In terms of personnel, OTK’s lineage traces back to Twitch’s earlier, edgelordier days, prior to growing mainstream acceptance as a result of the Amazon acquisition and, later, the Fortnite boom, which came with ad deals and brand safety concerns. OTK in particular straddles an awkward line, attempting to professionalize and host events around streamers, some of whom have checkered pasts and, if they were just getting started now, would likely default to Kick, not the comparatively-sanitized Twitch. There is, as a result, an appeal to somebody like Rinaudo, who’s almost edgy enough for Kick or Rumble, but savvy enough to know when to rein it in. A subset of Twitch viewers is all about This Kind Of Guy. In their eyes, he’s more real than other Twitch streamers, who are engaged in transparent branding exercises, when in reality he’s just engaged in a different kind of branding exercise, the kind that allows him to be edgy by Twitch standards while not getting banned from Twitch. 

That, in turn, pairs perfectly with MMA, which is a sport made up almost entirely of This Kind Of Guy, some of whom – like 135-lb champion Sean O’Malley – spend a lot of their free time streaming on Twitch. The modern UFC is full of fighters who love to act edgy, individualistic, and tough while also emphasizing, over and over, that they are compliant Company Men who will fight whenever and wherever the boss, UFC president Dana White, desires. This is by design. To fulfill its lucrative $1.5 billion ESPN broadcast deal, the UFC has to put on events at a breakneck pace, which means that the schedule is king. If fighters drop out of scheduled fights (for example, due to injury) or try to haggle for a timeframe that better suits their needs, they get punished with worse matchmaking, decreased promotion, or more time on the sidelines. Your best bet, then, is to suck up to the boss and the system while otherwise building your own brand as a man’s man in a lawless land (read: one ruthlessly controlled by capitalism).

The tradeoff is that the UFC turns a blind eye to all sorts of inappropriate behavior on the part of its fighters, including sexism, racism, homophobia, and – you guessed it – assault. In this sense, the UFC is actually kind of on an opposite trajectory compared to Twitch. In the early 2010s, the organization was desperate for legitimacy in the eyes of the sports world, attempting to shed the remains of its – as late senator John McCain put it in 1996 – “human cockfighting” image once and for all. As a result, the UFC, which had no shortage of unsanctioned brawls in its early days, briefly enforced something resembling a code of conduct, albeit inconsistently. In 2010, it perma-banned British fighter Paul Daley for angrily striking opponent Josh Koscheck after the end of a match in which Daley was wrestled to the ground for three rounds. In 2013, it suspended then-burgeoning star Nate Diaz for tweeting a gay slur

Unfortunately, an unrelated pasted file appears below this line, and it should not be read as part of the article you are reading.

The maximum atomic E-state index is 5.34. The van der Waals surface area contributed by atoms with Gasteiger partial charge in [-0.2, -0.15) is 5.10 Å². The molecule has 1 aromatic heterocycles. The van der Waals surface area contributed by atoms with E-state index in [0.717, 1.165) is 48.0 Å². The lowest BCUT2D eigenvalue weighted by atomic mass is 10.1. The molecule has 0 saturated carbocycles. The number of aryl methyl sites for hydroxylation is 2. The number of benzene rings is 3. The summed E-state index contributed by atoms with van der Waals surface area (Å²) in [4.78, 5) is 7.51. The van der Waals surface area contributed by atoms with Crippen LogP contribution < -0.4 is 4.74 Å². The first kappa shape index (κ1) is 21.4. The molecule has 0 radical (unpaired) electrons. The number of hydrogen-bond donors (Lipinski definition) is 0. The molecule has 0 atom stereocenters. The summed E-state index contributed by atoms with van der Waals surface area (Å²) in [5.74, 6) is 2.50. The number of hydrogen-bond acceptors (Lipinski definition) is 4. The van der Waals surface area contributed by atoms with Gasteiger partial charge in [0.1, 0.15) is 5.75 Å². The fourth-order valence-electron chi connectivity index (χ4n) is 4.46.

But after securing certain trappings of mainstream acceptance – a uniform deal with Reebok, the aforementioned ESPN deal – UFC brass realized they just… didn’t need to police fighter behavior anymore. In fact, there was more money in branding themselves as an alternative and, relatedly, as the one true MAGA sport, especially once the pandemic rolled around and other sports took a more cautious approach to live events. This arose out of promotional convenience just as much as it did politics. It’s very easy to sell a fight, for example, when one of your guys is screaming at the other about how, if this was a different time, his people would kill and enslave their people, or in another instance, seeking out an opponent before a scheduled fight to hurl a dolly through the window of a bus they were seated on, shattering glass and slicing up innocent bystanders.